André Masson, Birth of Birds, c. 1925

This "automatic" method leaves room for unexpected incidents. The key Surrealist techniques - grattage (scraping) and frottage (rubbing) - are good examples. Developed by Max Ernst, these techniques relinquished control over the work to a certain extent, allowing surprising unplanned shapes and textures to appear on the canvas.
Max Ernst, The Entire City, 1935-36

Before the skinny figures, Alberto Giacometti was quite involved in the Surrealist movement. He became a member of the group in 1928, but in 1935 he was expelled, due to his "reawaken interest in nature studies." The group saw this tendency as "reactionary" (i.e. not automatic). Giacometti experienced intense creative crisis after that but fortunately he overcame the trauma with a novel unique style.
Alberto Giacometti, Reclining Woman, 1929

Another artist who wanted "not to lose sight of nature" was Picasso. For him, it is impossible to materialize something not inherent in the subject matter. He refused the Surrealists' basic idea of automatic writing, and still believed in the importance of conscious composition. He was never a real part of the movement. It's odd to even see him in the show. OK Beyeler, I know you have Picasso.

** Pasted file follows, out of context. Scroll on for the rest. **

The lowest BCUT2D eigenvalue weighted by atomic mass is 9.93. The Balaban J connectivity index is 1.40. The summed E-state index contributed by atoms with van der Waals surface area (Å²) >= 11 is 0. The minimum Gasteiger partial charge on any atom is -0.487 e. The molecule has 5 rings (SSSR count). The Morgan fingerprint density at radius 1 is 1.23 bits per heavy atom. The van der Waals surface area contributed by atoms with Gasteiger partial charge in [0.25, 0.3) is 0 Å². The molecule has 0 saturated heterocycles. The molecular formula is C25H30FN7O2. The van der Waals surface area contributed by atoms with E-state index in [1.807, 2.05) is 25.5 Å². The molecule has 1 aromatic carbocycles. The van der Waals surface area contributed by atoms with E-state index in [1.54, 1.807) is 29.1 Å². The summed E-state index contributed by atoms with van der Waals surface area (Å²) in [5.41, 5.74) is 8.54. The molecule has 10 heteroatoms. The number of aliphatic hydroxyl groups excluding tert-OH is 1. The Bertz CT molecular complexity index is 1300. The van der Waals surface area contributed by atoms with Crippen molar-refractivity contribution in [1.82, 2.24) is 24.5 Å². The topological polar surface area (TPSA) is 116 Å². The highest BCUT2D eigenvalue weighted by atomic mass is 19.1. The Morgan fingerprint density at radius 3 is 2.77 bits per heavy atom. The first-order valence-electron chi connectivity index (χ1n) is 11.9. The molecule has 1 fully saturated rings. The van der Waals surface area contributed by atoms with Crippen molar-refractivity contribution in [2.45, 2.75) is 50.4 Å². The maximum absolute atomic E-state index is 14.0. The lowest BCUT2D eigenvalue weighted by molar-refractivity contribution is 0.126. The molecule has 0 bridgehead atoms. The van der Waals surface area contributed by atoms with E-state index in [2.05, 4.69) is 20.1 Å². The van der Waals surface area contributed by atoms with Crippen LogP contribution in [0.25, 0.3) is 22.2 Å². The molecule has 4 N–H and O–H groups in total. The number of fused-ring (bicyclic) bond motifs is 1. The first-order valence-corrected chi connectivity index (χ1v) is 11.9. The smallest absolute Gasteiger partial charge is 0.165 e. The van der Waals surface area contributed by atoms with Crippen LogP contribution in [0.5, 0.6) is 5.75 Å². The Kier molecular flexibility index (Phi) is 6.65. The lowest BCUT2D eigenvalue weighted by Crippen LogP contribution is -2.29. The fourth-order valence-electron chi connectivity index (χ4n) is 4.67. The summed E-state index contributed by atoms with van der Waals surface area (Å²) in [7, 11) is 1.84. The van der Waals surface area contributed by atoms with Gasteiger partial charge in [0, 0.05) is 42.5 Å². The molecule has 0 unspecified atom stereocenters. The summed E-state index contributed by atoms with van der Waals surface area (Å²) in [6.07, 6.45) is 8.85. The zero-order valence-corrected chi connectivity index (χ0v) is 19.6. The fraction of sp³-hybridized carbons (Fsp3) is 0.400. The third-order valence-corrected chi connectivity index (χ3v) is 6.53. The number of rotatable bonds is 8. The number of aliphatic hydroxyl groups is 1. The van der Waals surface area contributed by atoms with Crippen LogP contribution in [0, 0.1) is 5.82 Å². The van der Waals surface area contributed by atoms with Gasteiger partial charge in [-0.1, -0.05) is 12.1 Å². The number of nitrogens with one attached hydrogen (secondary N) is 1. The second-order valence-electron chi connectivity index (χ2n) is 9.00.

Pablo Picasso, Figure (Seated Woman), 1930

If we talk about Freud, desire would inevitably become a key word. The show's poster image - Dalí's Dream Caused by the Flight of a Bee around a Pomegranate, one Second before Awakening - is a good example. Here, the main subject is Dalí's wife Gala. Next to the naked body, there are two suspended droplets of water and a pomegranate, a Christian symbol of fertility and resurrection. A bee, an insect that traditionally symbolizes the Virgin, is flying above the pomegranate. It is repeated symbolically in the upper part of the painting with a fish, two tigers, and a bayonet.

Salvador Dalí, Dream Caused by the Flight of a Bee around
a Pomegranate, one Second before Awakening
, 1944